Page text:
Judge Bitch is back. Those who remember the bland and repetitive two albums from the artist’s past discography may find it hard to care about that fact, and they’d be right not to. Just as previous releases were half-baked synthwave mud pies, so too is Horse Blood a collection of misshapen, dull, and frequently ugly tracks barely held together by lifeless melodies, flat audio production, and ill-fated attempts at incorporating electric guitar.
The album’s best efforts come early on “Back Drop Driver” and “Trash Pandas,” which are mildly enjoyable pieces of rock-flavored synthwave (no, this isn’t darksynth) that manage to hold the listener’s attention in spite of some predictable songwriting choices and regrettably grainy audio production. However, even those tracks’ best moments are quickly forgotten beneath the ugly guitar work.
The relationship between synthwave and electric guitar has grown increasingly prevalent in recent years, and although hundreds of albums now feature the combination, the number of artists who have successfully pulled it off is not even in double digits. Judge Bitch is not among those artists, and the murky, static-cling sound of the guitar on “Back Drop Driver” is delivered with glaringly low technical execution during both rhythm and lead sections. The absence of technical chops is even more apparent on “Trash Pandas,” which closes out with one of the weakest guitar solos to appear on any synthwave record to date, jogging its way to the song’s conclusion with a barely competent effort that feels more like accidental tearing than actual shredding.
It won’t be the last time Judge Bitch subjects listeners to the dismal guitar work either. Each of the next two entries, “Burner” and “Animal Weapons,” is burdened by it, yet unlike the first two songs, their underlying structures are so shallow and tedious that they can’t even begin to redeem them from the horrendous string work. “Burner” in particular is a disposable chunk of uninspired synthwave that is worth skipping well before the guitar has a chance to fully spread its stain.
Each of these two songs closes out on an ear-piercing guitar solo that sounds like a teenager with his first axe trying to follow along with his favorite metal band, buzzing frets, botching bends, and skipping notes altogether in the process. Even worse, the underlying music turns to mud during the solo sections, with the generic songwriting and hollow production churning out gray and featureless matter beneath the crude guitar work. Not since Carpenter Brut’s Leather Teeth has the inclusion of electric guitar in synth music been this painful to listen to.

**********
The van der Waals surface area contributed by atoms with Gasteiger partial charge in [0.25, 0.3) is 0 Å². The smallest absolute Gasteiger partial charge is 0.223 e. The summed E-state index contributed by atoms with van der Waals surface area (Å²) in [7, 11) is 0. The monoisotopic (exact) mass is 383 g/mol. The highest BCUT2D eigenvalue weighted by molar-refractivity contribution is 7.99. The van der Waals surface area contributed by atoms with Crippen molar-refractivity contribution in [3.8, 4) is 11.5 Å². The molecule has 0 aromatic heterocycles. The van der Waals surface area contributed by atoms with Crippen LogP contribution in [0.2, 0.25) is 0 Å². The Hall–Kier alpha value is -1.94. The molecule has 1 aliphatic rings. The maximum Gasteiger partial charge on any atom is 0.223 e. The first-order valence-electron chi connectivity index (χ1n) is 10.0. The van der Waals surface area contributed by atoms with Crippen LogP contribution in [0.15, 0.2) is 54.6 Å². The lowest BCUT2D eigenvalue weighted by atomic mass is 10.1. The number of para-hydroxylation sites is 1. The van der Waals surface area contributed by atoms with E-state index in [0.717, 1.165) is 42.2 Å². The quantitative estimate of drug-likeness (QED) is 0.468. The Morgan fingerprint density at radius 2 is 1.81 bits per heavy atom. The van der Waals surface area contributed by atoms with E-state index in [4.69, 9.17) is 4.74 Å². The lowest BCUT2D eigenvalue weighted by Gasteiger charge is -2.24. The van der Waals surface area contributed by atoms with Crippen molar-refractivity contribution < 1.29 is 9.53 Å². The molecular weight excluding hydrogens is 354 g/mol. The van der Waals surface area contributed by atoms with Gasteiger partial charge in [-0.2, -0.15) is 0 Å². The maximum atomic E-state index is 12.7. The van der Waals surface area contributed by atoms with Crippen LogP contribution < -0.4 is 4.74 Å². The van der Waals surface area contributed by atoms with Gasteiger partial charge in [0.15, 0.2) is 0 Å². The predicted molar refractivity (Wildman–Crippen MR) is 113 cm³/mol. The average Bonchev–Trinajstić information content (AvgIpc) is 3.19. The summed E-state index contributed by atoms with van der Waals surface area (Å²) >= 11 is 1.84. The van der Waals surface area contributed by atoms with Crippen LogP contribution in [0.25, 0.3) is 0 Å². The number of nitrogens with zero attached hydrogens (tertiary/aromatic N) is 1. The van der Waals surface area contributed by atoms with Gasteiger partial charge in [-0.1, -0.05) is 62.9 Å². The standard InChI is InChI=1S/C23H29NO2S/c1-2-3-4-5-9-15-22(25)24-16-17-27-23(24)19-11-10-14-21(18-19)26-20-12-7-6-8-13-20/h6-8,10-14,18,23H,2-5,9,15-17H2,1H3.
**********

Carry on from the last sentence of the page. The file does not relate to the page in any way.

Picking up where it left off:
Those who survive the early tracks will be confronted with a vocal effort on “Vandal” that somehow manages to be every bit as offensive as the guitar solos. The relentless shouting and ‘90s-style alternative rock instrumentation would be at least listenable if it was supported by any level of technical merit, though it once again it feels like it belongs more to a garage band than a professional synthwave artist, and it’s not worth sticking with the music for more than 30 seconds.
Listeners could power through the rest of the recording if they really wanted to, but anyone who’s heard more than a dozen synthwave albums at this point will be keenly aware that Horse Blood is not a good one, and unsurprisingly, no part of the recording’s back half does anything to change that.
The title track (featuring Perturbator) and “Patriot” both deliver paper thin audio production across compositions that sound like they were written while sleepwalking, and “Command” closes out the album with one of the worst synthwave songs ever produced. It would be excessively generous to call “Command” a filler track, though it does reward listeners’ attempts to experience the full recording by filling their ear holes with audio excrement.
Judge Bitch’s first two albums weren’t good, but they at least had the benefit of being released when synthwave was still a small and relatively fresh genre, making their slightly dark, mechanical edge worth hearing at least once. In 2018, Horse Blood isn’t even worth the time it takes to listen to the entire album. There are literally hundreds of better synthwave releases in the world, and each track on Horse Blood is one more drop in the ocean of valueless synthwave being squeezed out this year. Skip it and never look back.
Rating: 22 / 100 (Terrible)
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